A kicky, kinky, wildly inventive 21st-century mashup with franker language and a higher body count than Hamlet.

Pub Date: May 12, 2020

ISBN: 978-0-06-243402-9

Page Count: 288

Publisher: Morrow/HarperCollins

Review Posted Online: Feb. 9, 2020

Kirkus Reviews Issue: March 1, 2020

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Forget about solving all these crimes; the signal triumph here is (spoiler) the heroine’s survival.

A CONSPIRACY OF BONES

Another sweltering month in Charlotte, another boatload of mysteries past and present for overworked, overstressed forensic anthropologist Temperance Brennan.

A week after the night she chases but fails to catch a mysterious trespasser outside her town house, some unknown party texts Tempe four images of a corpse that looks as if it’s been chewed by wild hogs, because it has been. Showboat Medical Examiner Margot Heavner makes it clear that, breaking with her department’s earlier practice (The Bone Collection, 2016, etc.), she has no intention of calling in Tempe as a consultant and promptly identifies the faceless body herself as that of a young Asian man. Nettled by several errors in Heavner’s analysis, and even more by her willingness to share the gory details at a press conference, Tempe launches her own investigation, which is not so much off the books as against the books. Heavner isn’t exactly mollified when Tempe, aided by retired police detective Skinny Slidell and a host of experts, puts a name to the dead man. But the hints of other crimes Tempe’s identification uncovers, particularly crimes against children, spur her on to redouble her efforts despite the new M.E.’s splenetic outbursts. Before he died, it seems, Felix Vodyanov was linked to a passenger ferry that sank in 1994, an even earlier U.S. government project to research biological agents that could control human behavior, the hinky spiritual retreat Sparkling Waters, the dark web site DeepUnder, and the disappearances of at least four schoolchildren, two of whom have also turned up dead. And why on earth was Vodyanov carrying Tempe’s own contact information? The mounting evidence of ever more and ever worse skulduggery will pull Tempe deeper and deeper down what even she sees as a rabbit hole before she confronts a ringleader implicated in “Drugs. Fraud. Breaking and entering. Arson. Kidnapping. How does attempted murder sound?”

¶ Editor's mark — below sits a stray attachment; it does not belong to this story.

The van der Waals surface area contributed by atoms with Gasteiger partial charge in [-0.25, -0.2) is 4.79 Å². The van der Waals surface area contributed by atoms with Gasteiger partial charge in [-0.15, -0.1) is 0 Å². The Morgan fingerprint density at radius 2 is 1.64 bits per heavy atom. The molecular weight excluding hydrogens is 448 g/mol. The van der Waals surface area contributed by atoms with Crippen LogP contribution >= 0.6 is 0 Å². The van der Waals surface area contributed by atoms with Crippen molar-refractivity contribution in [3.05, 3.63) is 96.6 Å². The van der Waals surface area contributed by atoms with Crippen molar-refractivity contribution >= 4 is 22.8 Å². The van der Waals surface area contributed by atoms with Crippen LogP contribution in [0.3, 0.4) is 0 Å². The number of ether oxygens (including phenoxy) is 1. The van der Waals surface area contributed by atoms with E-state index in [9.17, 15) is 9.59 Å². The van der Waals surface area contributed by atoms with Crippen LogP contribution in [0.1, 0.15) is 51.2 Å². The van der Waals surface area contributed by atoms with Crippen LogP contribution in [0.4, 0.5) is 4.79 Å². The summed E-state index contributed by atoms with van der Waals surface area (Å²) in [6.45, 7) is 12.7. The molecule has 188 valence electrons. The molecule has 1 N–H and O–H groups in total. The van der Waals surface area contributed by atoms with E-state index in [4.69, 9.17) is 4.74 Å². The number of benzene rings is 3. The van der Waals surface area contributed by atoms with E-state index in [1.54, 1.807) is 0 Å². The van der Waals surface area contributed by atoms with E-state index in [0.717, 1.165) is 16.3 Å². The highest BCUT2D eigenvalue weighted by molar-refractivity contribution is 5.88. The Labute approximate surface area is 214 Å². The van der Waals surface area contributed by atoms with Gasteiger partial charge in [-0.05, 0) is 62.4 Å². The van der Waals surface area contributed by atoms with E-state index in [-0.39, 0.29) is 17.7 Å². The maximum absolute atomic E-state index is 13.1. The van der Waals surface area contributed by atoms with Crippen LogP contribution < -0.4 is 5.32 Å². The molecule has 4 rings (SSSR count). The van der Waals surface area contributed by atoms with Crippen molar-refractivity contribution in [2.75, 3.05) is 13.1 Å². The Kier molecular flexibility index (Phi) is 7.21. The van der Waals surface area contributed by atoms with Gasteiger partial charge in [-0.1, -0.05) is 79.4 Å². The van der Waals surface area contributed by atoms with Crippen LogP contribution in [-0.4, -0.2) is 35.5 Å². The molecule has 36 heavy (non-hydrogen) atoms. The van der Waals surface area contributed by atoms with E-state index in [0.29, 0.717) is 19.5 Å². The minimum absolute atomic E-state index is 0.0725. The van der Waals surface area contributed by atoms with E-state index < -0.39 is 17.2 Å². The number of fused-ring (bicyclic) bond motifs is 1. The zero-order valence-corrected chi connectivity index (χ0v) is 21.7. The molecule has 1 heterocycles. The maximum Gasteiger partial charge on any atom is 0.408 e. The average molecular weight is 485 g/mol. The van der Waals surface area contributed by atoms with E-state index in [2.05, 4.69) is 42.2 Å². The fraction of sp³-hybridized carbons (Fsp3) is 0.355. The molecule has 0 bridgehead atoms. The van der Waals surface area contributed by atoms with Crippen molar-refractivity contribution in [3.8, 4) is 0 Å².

Forget about solving all these crimes; the signal triumph here is (spoiler) the heroine’s survival.

Pub Date: March 17, 2020

ISBN: 978-1-9821-3888-2

Page Count: 352

Publisher: Scribner

Review Posted Online: Dec. 23, 2019

Kirkus Reviews Issue: Jan. 15, 2020